Revealing hidden 15th-century Renaissance art

by The Bowes Museum, County Durham

Emma House

We would love to redisplay and conserve our 15th-century Flemish altarpiece to reveal six paintings by the Master of the View of Sainte Gudule, and to reunite them with carvings in the piece.

Works by this 15th-century Flemish artist are rare in the UK and the oil-on-panel paintings on the back of the altarpiece shutters have been hidden from view for years. Revealing them would give the public a much greater appreciation of the work of this Renaissance painter.

The redisplay will be carried out with the help of acclaimed furniture conservator Rupert McBain and will include the building of a new oak frame. The frame will incorporate a mechanism to allow the regular opening and closing of the panels, so that the public can see the hidden art behind.

The project will include the incorporation of figures, which are in store at the Museum, carved by the renowned Brussels Sculptors’ Guild. These will be reunited with the carvings in the altarpiece. Missing pillars that would have linked the intricate canopies to the oak carvings, expressing the arrest, crucifixion and resurrection of Christ, will be carved and replaced.

Carvings of the crucifixion by the Brussels Sculptors’ Guild

Carvings of the crucifixion by the Brussels Sculptors’ Guild

The altarpiece will be raised and displayed on a stand in our 15th-century gallery. It will be placed alongside paintings from our religious art collection to recreate the impression of its original position above the altar in a church.

On the reverse of the oak carvings are three mallet marks, the hallmark of the Brussels Sculptors’ Guild. In order to give visitors an insight into the authentication of the altarpiece, we would like to be able to slide forward part of the carvings to reveal these marks. In addition, there will be a newly carved oak replica of part of the altarpiece so that visitors can feel the intricate texture and understand the skilled workmanship.

The conservation of the altarpiece will also include further research into how it would have originally been displayed, who may have commissioned it, who created it, and why our founders, John and Joséphine Bowes, considered it an important addition to their collection in 1859.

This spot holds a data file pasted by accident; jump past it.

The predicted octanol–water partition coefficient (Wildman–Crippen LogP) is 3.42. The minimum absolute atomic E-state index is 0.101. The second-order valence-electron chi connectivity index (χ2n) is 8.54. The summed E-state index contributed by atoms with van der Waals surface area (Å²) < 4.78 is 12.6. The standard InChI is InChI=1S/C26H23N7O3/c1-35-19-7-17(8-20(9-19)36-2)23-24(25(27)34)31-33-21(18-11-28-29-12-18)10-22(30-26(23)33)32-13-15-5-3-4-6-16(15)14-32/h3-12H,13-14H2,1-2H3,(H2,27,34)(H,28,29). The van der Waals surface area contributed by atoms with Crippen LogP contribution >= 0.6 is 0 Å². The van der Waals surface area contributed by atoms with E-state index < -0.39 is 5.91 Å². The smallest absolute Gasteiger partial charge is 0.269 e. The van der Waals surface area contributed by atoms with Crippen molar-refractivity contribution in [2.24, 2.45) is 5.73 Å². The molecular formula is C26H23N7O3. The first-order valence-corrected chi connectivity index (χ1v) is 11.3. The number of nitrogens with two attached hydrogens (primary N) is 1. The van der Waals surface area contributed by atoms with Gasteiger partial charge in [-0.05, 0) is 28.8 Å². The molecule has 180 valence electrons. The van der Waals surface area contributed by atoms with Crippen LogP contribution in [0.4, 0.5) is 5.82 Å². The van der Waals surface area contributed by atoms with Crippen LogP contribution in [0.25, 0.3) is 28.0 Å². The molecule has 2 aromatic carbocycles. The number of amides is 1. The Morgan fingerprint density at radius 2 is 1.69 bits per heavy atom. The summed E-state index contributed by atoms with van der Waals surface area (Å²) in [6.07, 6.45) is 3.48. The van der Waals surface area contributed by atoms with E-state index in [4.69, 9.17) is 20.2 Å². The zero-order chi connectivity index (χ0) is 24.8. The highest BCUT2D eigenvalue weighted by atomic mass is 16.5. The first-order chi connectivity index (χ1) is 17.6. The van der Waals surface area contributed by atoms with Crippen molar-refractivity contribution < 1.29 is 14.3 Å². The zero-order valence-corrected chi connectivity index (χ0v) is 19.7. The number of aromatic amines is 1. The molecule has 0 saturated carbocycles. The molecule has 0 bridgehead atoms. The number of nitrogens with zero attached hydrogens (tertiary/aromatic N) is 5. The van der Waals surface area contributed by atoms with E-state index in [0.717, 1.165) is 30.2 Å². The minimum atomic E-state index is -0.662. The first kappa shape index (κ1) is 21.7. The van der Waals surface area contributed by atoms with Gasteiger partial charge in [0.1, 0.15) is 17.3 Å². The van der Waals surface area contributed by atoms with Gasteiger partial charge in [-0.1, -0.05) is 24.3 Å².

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Happening 22 Apr 2015

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We would love to redisplay and conserve our 15th-century Flemish altarpiece to reveal six paintings by the Master of the View of Sainte Gudule, and to reunite them with carvings in the piece.

Works by this 15th-century Flemish artist are rare in the UK and the oil-on-panel paintings on the back of the altarpiece shutters have been hidden from view for years. Revealing them would give the public a much greater appreciation of the work of this Renaissance painter.

The redisplay will be carried out with the help of acclaimed furniture conservator Rupert McBain and will include the building of a new oak frame. The frame will incorporate a mechanism to allow the regular opening and closing of the panels, so that the public can see the hidden art behind.

The project will include the incorporation of figures, which are in store at the Museum, carved by the renowned Brussels Sculptors’ Guild. These will be reunited with the carvings in the altarpiece. Missing pillars that would have linked the intricate canopies to the oak carvings, expressing the arrest, crucifixion and resurrection of Christ, will be carved and replaced.

Carvings of the crucifixion by the Brussels Sculptors’ Guild

Carvings of the crucifixion by the Brussels Sculptors’ Guild

The altarpiece will be raised and displayed on a stand in our 15th-century gallery. It will be placed alongside paintings from our religious art collection to recreate the impression of its original position above the altar in a church.

On the reverse of the oak carvings are three mallet marks, the hallmark of the Brussels Sculptors’ Guild. In order to give visitors an insight into the authentication of the altarpiece, we would like to be able to slide forward part of the carvings to reveal these marks. In addition, there will be a newly carved oak replica of part of the altarpiece so that visitors can feel the intricate texture and understand the skilled workmanship.

The conservation of the altarpiece will also include further research into how it would have originally been displayed, who may have commissioned it, who created it, and why our founders, John and Joséphine Bowes, considered it an important addition to their collection in 1859.